• Advice

The bad freelancer’s guide to asking for raises

There comes an awkward, irritating point in almost every freelancer’s working life – wherein you must ask a client for a raise, or inform them that your rates are going up. The good news is that a few simple tips can make this process much simpler, and guarantee that you’ll be bringing home the big bucks!*

*That, or clearing out your desk. Don’t forget to steal a stapler!

Don’t ask

Don’t ask. Instead, get your rates raised by telepathically beaming the request into your supervisor’s skull! Hold your breath every time you open a check; hope for accounting errors that double your pay. When no extra money materializes, become furiously resentful. Begin telepathically beaming revenge fantasies, instead.

Ask immediately

Like, the day you start.


Listen, it’s a war out there! It’s not a time to play Ms. Nice Freelancer! March into that office, fix ‘em with a gimlet-eyed stare, and demand your dollars! Be sure to think up a few pointed threats, in case they waffle. They don’t want to pay up, they can KISS THEIR SNAPPY TWITTER CONTENT GOODBYE!

Don’t have a definite goal in mind

Improvise! Your yoga teacher is always telling you to live in the moment, right? That’s twice as true during negotiations. Gauge how much money you should ask for by “reading the room.” You’d like… twice as much money. No, your client’s eyelid twitched! You’d like, um, 50% more money! His eyebrow went up! You’d like… 10% more? WHAT WAS THAT NOISE? IS THIS PLACE BUGGED AND WHY ARE YOU SWEATING SO MUCH?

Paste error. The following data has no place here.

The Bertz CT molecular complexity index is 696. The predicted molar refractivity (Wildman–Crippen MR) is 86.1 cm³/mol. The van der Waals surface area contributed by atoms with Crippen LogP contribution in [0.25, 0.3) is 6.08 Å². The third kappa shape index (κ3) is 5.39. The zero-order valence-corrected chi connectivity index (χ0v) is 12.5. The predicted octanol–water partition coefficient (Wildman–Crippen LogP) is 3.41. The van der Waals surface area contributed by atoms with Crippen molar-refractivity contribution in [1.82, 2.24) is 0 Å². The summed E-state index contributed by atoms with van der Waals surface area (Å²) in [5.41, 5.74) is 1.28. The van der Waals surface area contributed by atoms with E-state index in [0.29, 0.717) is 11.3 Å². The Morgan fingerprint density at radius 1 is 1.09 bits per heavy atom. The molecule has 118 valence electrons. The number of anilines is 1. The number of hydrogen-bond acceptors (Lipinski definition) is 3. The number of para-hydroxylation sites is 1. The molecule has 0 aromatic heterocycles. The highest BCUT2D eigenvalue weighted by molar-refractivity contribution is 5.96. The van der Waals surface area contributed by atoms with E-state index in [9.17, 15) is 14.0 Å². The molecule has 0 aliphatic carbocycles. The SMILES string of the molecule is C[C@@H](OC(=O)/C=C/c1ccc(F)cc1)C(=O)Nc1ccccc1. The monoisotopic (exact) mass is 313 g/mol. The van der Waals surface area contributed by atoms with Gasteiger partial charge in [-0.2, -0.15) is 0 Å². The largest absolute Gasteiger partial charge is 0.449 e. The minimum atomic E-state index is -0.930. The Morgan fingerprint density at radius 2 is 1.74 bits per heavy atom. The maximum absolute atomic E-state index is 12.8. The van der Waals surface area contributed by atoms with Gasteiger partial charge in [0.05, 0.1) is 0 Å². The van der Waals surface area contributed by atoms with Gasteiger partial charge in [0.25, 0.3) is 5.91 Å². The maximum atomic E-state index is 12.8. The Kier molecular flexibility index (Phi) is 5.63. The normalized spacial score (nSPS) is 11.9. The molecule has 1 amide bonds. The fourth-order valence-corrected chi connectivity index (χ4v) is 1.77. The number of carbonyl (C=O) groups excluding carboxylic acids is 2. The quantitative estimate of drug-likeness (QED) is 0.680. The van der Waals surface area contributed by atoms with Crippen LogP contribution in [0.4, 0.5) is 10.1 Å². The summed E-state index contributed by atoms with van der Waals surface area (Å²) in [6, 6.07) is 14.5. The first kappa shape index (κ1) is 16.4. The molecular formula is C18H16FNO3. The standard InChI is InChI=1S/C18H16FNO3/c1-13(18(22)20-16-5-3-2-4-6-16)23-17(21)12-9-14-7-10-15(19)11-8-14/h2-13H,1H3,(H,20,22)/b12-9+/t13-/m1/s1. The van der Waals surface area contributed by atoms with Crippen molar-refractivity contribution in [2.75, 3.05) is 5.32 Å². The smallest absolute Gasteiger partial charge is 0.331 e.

You’d like a 5% raise and the chance to forget this ever happened.


You’re sorry for asking for more money. You’re sorry if your work isn’t 100000% perfect, all the time. You’re sorry for taking up their valuable time. You’re sorry for: ingrown toenails, car alarms, muffled subway announcements, junk mail, dust bunnies, unibrows, that beep-beep-beep sound the stove keeps making for no reasons, and the DMV – in no particular order. You're sorry about breathing.

… you’ll see yourself out.

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Explain. Then explain again. Then again, and again…

Concise requests are for the birds. Write your client a novella, justifying your request! Chances are they’ll just get exhausted on page 45 and throw money at you.

You need a raise because once upon a time, in a state far, far away, you were born at 8 pounds, 2 ounces. You were a precocious baby, able to discern shapes and colors at an astonishingly young age; something which led to your current career in graphic design, for which you deserve a raise. You became potty-trained at only one year old – an example of your inborn drive for greatness, for which you deserve a raise. And THEN….

It goes without saying that you should not follow Bad Freelancer’s advice. That is why she is evil and bad. Do the opposite of these things.

Kate Hamill lives and works in New York City, where she consumes an inordinate amount of Sriracha daily. You can catch up with her on Twitter at @katerone.